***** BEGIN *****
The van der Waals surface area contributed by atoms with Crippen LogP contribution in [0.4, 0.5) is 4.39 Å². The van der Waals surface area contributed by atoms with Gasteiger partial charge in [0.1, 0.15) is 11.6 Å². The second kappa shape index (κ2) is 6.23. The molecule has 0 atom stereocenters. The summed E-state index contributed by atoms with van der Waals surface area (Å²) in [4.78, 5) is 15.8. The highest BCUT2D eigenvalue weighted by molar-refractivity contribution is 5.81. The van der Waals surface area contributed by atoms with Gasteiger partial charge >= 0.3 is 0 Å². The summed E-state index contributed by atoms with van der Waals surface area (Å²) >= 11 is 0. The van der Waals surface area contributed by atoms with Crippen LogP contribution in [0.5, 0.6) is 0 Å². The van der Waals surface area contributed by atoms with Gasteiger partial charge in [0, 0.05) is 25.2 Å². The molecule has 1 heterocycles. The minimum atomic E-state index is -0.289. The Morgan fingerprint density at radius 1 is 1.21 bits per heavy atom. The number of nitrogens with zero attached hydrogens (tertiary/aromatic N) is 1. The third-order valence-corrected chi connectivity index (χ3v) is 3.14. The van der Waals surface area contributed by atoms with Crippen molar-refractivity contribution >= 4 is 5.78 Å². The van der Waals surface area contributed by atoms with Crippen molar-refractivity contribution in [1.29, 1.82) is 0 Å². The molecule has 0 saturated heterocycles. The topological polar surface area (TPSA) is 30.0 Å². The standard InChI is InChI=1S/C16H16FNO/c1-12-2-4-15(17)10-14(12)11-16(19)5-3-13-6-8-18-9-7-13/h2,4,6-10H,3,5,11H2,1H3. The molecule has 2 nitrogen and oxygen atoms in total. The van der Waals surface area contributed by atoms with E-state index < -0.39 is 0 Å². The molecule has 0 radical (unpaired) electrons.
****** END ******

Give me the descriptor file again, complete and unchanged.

The van der Waals surface area contributed by atoms with Crippen LogP contribution in [0.4, 0.5) is 4.39 Å². The van der Waals surface area contributed by atoms with Gasteiger partial charge in [0.1, 0.15) is 11.6 Å². The second kappa shape index (κ2) is 6.23. The molecule has 0 atom stereocenters. The summed E-state index contributed by atoms with van der Waals surface area (Å²) in [4.78, 5) is 15.8. The highest BCUT2D eigenvalue weighted by molar-refractivity contribution is 5.81. The van der Waals surface area contributed by atoms with Gasteiger partial charge >= 0.3 is 0 Å². The summed E-state index contributed by atoms with van der Waals surface area (Å²) >= 11 is 0. The van der Waals surface area contributed by atoms with Crippen LogP contribution in [0.5, 0.6) is 0 Å². The van der Waals surface area contributed by atoms with Gasteiger partial charge in [0, 0.05) is 25.2 Å². The molecule has 1 heterocycles. The minimum atomic E-state index is -0.289. The Morgan fingerprint density at radius 1 is 1.21 bits per heavy atom. The number of nitrogens with zero attached hydrogens (tertiary/aromatic N) is 1. The third-order valence-corrected chi connectivity index (χ3v) is 3.14. The van der Waals surface area contributed by atoms with Crippen molar-refractivity contribution >= 4 is 5.78 Å². The van der Waals surface area contributed by atoms with Crippen molar-refractivity contribution in [1.29, 1.82) is 0 Å². The molecule has 0 saturated heterocycles. The topological polar surface area (TPSA) is 30.0 Å². The standard InChI is InChI=1S/C16H16FNO/c1-12-2-4-15(17)10-14(12)11-16(19)5-3-13-6-8-18-9-7-13/h2,4,6-10H,3,5,11H2,1H3. The molecule has 2 nitrogen and oxygen atoms in total. The van der Waals surface area contributed by atoms with E-state index < -0.39 is 0 Å². The molecule has 0 radical (unpaired) electrons.